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Phil Knight, the visionary behind Nike, didn’t just succeed because of the quality of his running shoes; his unshakable belief in their value truly set him apart. Instead of relying on traditional retail outlets, Phil loaded his car with shoes. He embarked on a journey to track meets, conversations with runners, coaches, and fans—essentially, anyone who would listen about his shoes. The result? Orders poured in faster than he could process them. But what made Phil’s approach stand out compared to his earlier roles as an encyclopedia and mutual fund salesman?

The answer dawned on him during one of his drives back to Portland: belief. Phil had an unswerving faith in the power of running, firmly believing that it could improve people’s lives. Most importantly, he was convinced his shoes were the best for running. This belief was so palpable that others wanted it for themselves. To quote Phil Knight, “Belief, I decided, is irresistible.”

Now, how does this relate to you? We’ve extensively discussed the sales process, but there are three critical phases: before the conversation, during it, and at the moment of truth—the point of decision. Among these, the first phase is often considered the most crucial, even surpassing the importance of the actual sales conversation. It’s the initial sale, but not to a customer; it’s a sale to yourself.

Take a moment to evaluate your own beliefs about your product or service. What’s your mindset? The sale in the heart of a salesperson significantly influences the sales conversation that follows. Do you genuinely believe what you’re offering is the best for your customers and your company?

During a sales conversation, do you see yourself as a helper or someone pushing a product? Are you a provider of value or just another features and benefits presenter? Remember, customers buy stories, not just features and benefits. How compelling are your success stories about how your customers have benefited from your product or service?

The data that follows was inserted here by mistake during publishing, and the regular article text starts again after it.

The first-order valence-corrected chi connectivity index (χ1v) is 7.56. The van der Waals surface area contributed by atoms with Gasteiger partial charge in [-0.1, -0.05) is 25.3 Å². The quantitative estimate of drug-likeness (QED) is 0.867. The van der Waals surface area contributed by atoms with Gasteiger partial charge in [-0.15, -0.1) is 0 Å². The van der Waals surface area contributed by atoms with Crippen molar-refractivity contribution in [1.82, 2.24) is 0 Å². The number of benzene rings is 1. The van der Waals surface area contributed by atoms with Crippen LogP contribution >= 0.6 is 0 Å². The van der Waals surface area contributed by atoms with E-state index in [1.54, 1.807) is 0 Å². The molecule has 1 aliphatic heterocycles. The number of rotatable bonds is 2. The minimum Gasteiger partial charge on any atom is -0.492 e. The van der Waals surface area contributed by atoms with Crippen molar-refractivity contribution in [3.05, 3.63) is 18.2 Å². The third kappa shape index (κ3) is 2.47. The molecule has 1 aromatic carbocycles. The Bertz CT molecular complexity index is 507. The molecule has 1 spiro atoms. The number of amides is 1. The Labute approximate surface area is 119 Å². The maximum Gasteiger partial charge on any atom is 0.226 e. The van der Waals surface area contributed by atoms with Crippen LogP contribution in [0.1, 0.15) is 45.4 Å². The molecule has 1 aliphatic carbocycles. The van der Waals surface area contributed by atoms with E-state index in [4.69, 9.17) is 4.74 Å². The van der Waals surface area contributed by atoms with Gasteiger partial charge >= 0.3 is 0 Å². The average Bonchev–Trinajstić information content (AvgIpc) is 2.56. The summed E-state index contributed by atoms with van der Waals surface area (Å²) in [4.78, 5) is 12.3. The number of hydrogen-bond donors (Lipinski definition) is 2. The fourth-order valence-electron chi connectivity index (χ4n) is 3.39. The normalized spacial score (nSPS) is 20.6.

People don’t buy products and services; they buy confidence. How confident are you in the value you’re providing? Do you ever say, “I know you won’t choose this one, but I have to show it anyway”? Or are you convinced you have a genuine solution at a fair price to solve your customers’ problems?

In those moments when a customer pushes back on price, do you hesitate, equivocate, or confidently stand your ground? Confidence is key. Sales ultimately boil down to a transfer of confidence. Customers can spot a non-confident salesperson from a mile away, and it’s not just the words—it’s the body language, the apologies, the rush to offer discounts.

So, how can you channel your inner Phil Knight? Remember, belief is irresistible. Convey confidence in your company’s reputation, the top-quality products you provide, the excellence of your services, and the thousands of satisfied customers you’ve served.

Your ability to display confidence can make all the difference. So, as you embark on your next sales journey, remember Phil Knight’s lesson: belief is genuinely irresistible.